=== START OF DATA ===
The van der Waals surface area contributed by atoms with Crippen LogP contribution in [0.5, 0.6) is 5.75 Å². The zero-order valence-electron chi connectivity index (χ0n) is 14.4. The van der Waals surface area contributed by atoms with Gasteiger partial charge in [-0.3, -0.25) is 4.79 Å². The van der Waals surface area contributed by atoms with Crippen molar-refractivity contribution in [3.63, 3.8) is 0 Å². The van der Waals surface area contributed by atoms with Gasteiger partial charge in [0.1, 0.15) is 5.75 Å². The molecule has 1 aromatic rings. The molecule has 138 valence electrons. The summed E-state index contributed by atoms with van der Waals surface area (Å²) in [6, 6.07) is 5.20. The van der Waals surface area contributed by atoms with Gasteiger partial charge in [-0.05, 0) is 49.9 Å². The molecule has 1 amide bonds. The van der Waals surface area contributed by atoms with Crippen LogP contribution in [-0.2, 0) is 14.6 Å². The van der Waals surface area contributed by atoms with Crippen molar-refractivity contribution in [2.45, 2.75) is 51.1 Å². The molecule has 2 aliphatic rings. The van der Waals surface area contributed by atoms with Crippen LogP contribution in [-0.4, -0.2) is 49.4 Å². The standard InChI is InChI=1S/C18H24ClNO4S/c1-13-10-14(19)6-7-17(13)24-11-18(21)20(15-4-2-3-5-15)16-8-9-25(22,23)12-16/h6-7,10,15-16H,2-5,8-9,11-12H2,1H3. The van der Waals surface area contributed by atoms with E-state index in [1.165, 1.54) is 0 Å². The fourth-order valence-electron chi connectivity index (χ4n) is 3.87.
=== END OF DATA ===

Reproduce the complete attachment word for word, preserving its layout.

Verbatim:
The van der Waals surface area contributed by atoms with Crippen LogP contribution in [0.5, 0.6) is 5.75 Å². The zero-order valence-electron chi connectivity index (χ0n) is 14.4. The van der Waals surface area contributed by atoms with Gasteiger partial charge in [-0.3, -0.25) is 4.79 Å². The van der Waals surface area contributed by atoms with Crippen molar-refractivity contribution in [3.63, 3.8) is 0 Å². The van der Waals surface area contributed by atoms with Gasteiger partial charge in [0.1, 0.15) is 5.75 Å². The molecule has 1 aromatic rings. The molecule has 138 valence electrons. The summed E-state index contributed by atoms with van der Waals surface area (Å²) in [6, 6.07) is 5.20. The van der Waals surface area contributed by atoms with Gasteiger partial charge in [-0.05, 0) is 49.9 Å². The molecule has 1 amide bonds. The van der Waals surface area contributed by atoms with Crippen LogP contribution in [-0.2, 0) is 14.6 Å². The van der Waals surface area contributed by atoms with Crippen molar-refractivity contribution in [2.45, 2.75) is 51.1 Å². The molecule has 2 aliphatic rings. The van der Waals surface area contributed by atoms with Crippen LogP contribution in [-0.4, -0.2) is 49.4 Å². The standard InChI is InChI=1S/C18H24ClNO4S/c1-13-10-14(19)6-7-17(13)24-11-18(21)20(15-4-2-3-5-15)16-8-9-25(22,23)12-16/h6-7,10,15-16H,2-5,8-9,11-12H2,1H3. The van der Waals surface area contributed by atoms with E-state index in [1.165, 1.54) is 0 Å². The fourth-order valence-electron chi connectivity index (χ4n) is 3.87.